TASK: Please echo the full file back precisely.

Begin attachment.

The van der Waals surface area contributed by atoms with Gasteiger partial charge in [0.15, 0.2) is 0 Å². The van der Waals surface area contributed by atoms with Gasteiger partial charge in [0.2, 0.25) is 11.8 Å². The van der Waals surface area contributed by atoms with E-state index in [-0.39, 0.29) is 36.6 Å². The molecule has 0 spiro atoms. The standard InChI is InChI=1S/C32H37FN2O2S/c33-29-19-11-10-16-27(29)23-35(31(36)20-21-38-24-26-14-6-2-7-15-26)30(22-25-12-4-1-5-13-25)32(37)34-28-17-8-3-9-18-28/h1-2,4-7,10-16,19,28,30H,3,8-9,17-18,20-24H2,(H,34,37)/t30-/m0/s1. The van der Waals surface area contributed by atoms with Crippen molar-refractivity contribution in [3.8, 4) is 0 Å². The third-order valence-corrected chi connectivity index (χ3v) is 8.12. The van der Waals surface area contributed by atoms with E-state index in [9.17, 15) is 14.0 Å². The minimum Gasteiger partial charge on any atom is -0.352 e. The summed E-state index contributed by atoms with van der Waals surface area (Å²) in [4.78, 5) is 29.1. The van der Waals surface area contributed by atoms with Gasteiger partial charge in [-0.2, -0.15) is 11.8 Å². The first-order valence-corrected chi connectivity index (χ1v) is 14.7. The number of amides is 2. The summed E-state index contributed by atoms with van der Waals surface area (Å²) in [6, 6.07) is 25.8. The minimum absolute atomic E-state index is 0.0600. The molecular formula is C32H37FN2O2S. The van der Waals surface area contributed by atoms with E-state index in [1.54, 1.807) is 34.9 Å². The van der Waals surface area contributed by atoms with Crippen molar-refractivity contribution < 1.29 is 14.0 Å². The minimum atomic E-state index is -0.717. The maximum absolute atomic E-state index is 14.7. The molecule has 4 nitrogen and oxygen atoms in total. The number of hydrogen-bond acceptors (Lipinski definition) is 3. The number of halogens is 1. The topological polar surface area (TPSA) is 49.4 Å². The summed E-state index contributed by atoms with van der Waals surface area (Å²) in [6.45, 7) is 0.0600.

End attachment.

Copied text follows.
The van der Waals surface area contributed by atoms with Gasteiger partial charge in [0.15, 0.2) is 0 Å². The van der Waals surface area contributed by atoms with Gasteiger partial charge in [0.2, 0.25) is 11.8 Å². The van der Waals surface area contributed by atoms with E-state index in [-0.39, 0.29) is 36.6 Å². The molecule has 0 spiro atoms. The standard InChI is InChI=1S/C32H37FN2O2S/c33-29-19-11-10-16-27(29)23-35(31(36)20-21-38-24-26-14-6-2-7-15-26)30(22-25-12-4-1-5-13-25)32(37)34-28-17-8-3-9-18-28/h1-2,4-7,10-16,19,28,30H,3,8-9,17-18,20-24H2,(H,34,37)/t30-/m0/s1. The van der Waals surface area contributed by atoms with Crippen molar-refractivity contribution in [3.8, 4) is 0 Å². The third-order valence-corrected chi connectivity index (χ3v) is 8.12. The van der Waals surface area contributed by atoms with E-state index in [9.17, 15) is 14.0 Å². The minimum Gasteiger partial charge on any atom is -0.352 e. The summed E-state index contributed by atoms with van der Waals surface area (Å²) in [4.78, 5) is 29.1. The van der Waals surface area contributed by atoms with Gasteiger partial charge in [-0.2, -0.15) is 11.8 Å². The first-order valence-corrected chi connectivity index (χ1v) is 14.7. The number of amides is 2. The summed E-state index contributed by atoms with van der Waals surface area (Å²) in [6, 6.07) is 25.8. The minimum absolute atomic E-state index is 0.0600. The molecular formula is C32H37FN2O2S. The van der Waals surface area contributed by atoms with E-state index in [1.54, 1.807) is 34.9 Å². The van der Waals surface area contributed by atoms with Crippen molar-refractivity contribution < 1.29 is 14.0 Å². The minimum atomic E-state index is -0.717. The maximum absolute atomic E-state index is 14.7. The molecule has 4 nitrogen and oxygen atoms in total. The number of hydrogen-bond acceptors (Lipinski definition) is 3. The number of halogens is 1. The topological polar surface area (TPSA) is 49.4 Å². The summed E-state index contributed by atoms with van der Waals surface area (Å²) in [6.45, 7) is 0.0600.